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Is it too late for Inbound to Help Chambers of Commerce?

Posted by Carole Mahoney on 8/1/13 11:30 AM

In college, I took many marketing research related classes. In one class we had to help a small business determine their market, the size, demographics and marketing plan. Not surprisingly, my satellite campus had many entrepreneurs taking that class to help them figure out their business plan. The teacher had us break into groups and do the assignment together. We had only a few weeks to put our findings down on paper. For one local entrepreneur, her small business was new to the area. She didn't know where to start. I went to the local chamber of commerce web site and found demographic data on the area, places she could rent for office space, even events that would connect her business to others in the community.

She had never even considered asking the Chamber and using its resources and data, she just thought of them as a visitors center. This was several years ago. The business environment has changed dramatically. So are the Chambers keeping up, are they still a resource to new and growing businesses? Or is their outdated business model too burdensome to lead the way for their communities? And is retention down because they are not telling their story, or is it because no one else is telling their story? Are their members not telling their story because they don't see value? How does a Chamber prove ROI of membership? What do members expect from their Chamber membership?

Some have told me that it's too much work and too much of a challenge to change the Chamber business model. But I don't see their challenges as any greater than ones I hear from start-ups, and small business owners. Even the poised-for-growth-but-not-sure-which-direction-to-focus-on-first-mid-sized companies have similar challenges adapting to and adopting inbound. In fact I am starting to think that there are some advantages that Chambers have that other organizations don't. But first let's start with where things seem to be at right now, at least according to the ACCE attendees I spoke with.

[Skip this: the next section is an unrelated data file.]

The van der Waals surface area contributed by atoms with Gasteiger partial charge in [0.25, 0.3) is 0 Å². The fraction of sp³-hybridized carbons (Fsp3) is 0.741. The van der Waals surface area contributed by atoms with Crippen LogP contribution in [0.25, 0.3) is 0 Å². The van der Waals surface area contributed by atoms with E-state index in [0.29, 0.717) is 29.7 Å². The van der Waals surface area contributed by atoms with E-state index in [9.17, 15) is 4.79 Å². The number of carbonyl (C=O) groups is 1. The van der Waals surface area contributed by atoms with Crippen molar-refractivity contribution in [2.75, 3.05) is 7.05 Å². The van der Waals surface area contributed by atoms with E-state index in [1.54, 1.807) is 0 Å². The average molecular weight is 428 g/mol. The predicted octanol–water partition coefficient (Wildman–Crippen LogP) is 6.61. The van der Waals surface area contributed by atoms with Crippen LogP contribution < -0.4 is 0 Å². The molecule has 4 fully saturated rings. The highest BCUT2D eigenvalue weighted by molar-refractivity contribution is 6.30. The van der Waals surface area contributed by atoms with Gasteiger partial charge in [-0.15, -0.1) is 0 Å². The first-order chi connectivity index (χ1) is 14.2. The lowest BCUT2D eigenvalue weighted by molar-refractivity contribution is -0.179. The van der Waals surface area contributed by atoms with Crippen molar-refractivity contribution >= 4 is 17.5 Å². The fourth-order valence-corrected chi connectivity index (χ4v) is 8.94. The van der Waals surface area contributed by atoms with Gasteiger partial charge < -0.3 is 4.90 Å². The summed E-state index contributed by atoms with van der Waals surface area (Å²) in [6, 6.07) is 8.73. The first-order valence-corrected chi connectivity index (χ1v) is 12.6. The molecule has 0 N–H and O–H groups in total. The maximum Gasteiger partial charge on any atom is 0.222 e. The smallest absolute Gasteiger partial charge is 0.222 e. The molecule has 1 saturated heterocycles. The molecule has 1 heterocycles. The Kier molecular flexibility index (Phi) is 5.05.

Highlights, Insights, and Vents from the American Chamber of Commerce (ACCE) Convention

A disclaimer: I had more than one reason to attend ACCE. First, it was to help a start-up client work a trade show, do some market research to update their pricing model, and interact with their customers to get a better understanding of their buyer personae.

Second, as an advocate for the Chambers and a member of my own local Portland, Maine Chamber, I wanted to take something home to my community that might help.

Third, after reading the 2013 Membership Marketing Benchmark report, it occurred to me that there might be some valuable feedback for the ingagements book.

Here are some of my public (Twitter) and private (Evernote) thoughts:

Topics: inbound, market research, inbound networking